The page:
By Sujana Vangala
Your mother’s eyes cradle something shattered and forgotten in their pooled darkness. She draws you in with slow, still whispers, and sometimes you wonder if she breathes at all. Her rib cage swells and caves, but you’ve never heard her gasp, sigh, heave earth shaking sobs. Your mother stands at the windowsill and, for a second, you’re sure she’s going to take flight. Instead, she fixes a flower box of wilted orchids and lets sunshine sear her retinas.
Your mother pinches color into your cheeks before your first school dance. She takes a tie pin from between her lips and presses it to the satin. Before you leave, awkwardly skirting around your date, she cocoons you in her arms. You smell spearmint on her breath, jasmine in her hair, vanilla on her hands. When you leave her arms, you take a little bit of her scent with you.
When you take family pictures, your mother always sits in a chair at the center. Sometimes your father stands behind her; other times, you take his place. Before you learned all your numbers, your mother clutched your plump body close, shifting so her sequined dress never skimmed your skin. Your mother sits in the center, and every head leans toward her smile.
You are planets in her solar system.
On nights when the thermometer’s mercury tumbles from its peak, your mother drapes another blanket over your sleeping form. A ghost’s touch on your body. The brush of an angel’s wing. On particularly frigid mornings, you’ll catch her on the phone, twirling the cord between her fingers.
“Oh yes, he’s terribly sick,” she says, winking at you. She calls before you think to ask.
On those days, when an artist’s hand stretches time long and thin, you and your mother fold yourselves into blankets on the sofa and listen to the static of the television. You whisper secrets you’d never share with your father or your friends, and your mother confesses she wanted to be a singer. She brings you a cup of cocoa topped with a mountain of cream and dustings of icing sugar. The whine of the kettle signals her tea is ready, but you both remain in the blankets, huddled around the mug like a hearth. The kettle wails, but neither of you moves.
Your father returns home to find a full cup of cocoa, untouched. Your mother and you flee the cardboard box you call home to find refuge in the park. Here, the snow melts and bleeds and blends together from the marks of use: footprints and tire tracks and softened newspapers. Your mother wraps her scarf around your throat just a little too tight, but you say nothing. She presses pink fingertips to her lips and lets her breath wash away the frost.
The city stills with indolence; a refusal to leave the house because a trip calls for hats, gloves, coats, boots, socks. Wind whistles through the park, a solo in the normal symphony of the town. Your mother walks in the footprints of the people before her, and you follow her path.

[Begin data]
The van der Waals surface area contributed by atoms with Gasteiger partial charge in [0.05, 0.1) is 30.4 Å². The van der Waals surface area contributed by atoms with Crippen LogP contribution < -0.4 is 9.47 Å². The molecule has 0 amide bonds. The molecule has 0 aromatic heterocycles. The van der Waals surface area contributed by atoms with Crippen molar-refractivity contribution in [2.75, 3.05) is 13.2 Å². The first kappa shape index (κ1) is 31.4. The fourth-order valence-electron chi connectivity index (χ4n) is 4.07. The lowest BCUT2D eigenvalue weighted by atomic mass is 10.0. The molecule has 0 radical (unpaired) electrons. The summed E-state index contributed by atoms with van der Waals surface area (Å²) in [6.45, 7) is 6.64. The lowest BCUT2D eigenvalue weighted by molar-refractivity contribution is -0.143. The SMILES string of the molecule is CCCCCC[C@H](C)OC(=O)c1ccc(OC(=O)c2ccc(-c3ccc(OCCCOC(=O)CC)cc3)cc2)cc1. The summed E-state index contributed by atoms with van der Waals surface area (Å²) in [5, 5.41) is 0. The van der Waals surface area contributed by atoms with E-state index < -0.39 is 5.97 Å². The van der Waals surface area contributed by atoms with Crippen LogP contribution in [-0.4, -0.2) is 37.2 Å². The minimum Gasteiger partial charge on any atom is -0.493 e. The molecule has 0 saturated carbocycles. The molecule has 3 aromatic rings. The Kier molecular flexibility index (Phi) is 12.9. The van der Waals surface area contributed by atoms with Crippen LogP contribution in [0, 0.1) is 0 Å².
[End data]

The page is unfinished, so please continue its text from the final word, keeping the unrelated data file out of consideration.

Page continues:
When you were four, you begged your mother for a swing set. Back then, creases never framed her eyes. Except when she laughed, which was often. Then, she burned with determination, petitioning the city council for a playground. With the pace of government, the swing set didn’t arrive until you abandoned childhood in favor of girls, hormones, and other middle school terrors.
Now, the seats of the swings sway idly in the wind, never touched by the cause they were born from. Your mother smiles, as if she recalls the same memories. As if she remembers this time when you were both younger, wilder, and sheltered a piece of each other in ungloved hands.
The plastic seat burns icy, and the metal chains prove impossible to brush without gloves. Still, your mother clutches onto them as if they hold her to the earth. Her knuckles scream white, and the swings creak from age, from rot, from the weight of her body.
Your mother swings higher and higher, the watery winter sun forming a halo over the crown of her head. She laughs as she passes you by, and this startles you most. The laugh echoes the same way as when you were four years old, when your mother was your only friend, and blood tethered you together. She laughs, and the birds listen. She laughs, and the air stills. She laughs, and you remember that your mother was not always your mother.
In another life, your mother becomes a singer. She claims a stage, a lover, a home, a daughter this time, instead of a son. Your mother dreams and catches the vision in between fingers before breathing it to life. She never meets you, never pinches your cheeks or makes you cocoa, and she is still happy.
“Ready to go?” she asks. Her cheeks flush, maybe from the cold, maybe from exhilaration. When you realize how unlikely this moment is, your presence, your mother’s soft smile, all taste sweeter on your tongue.
“I am,” you say, taking her arm. When you feel around the edges of time and know the exact places it may shatter, you become all the more determined to keep it whole.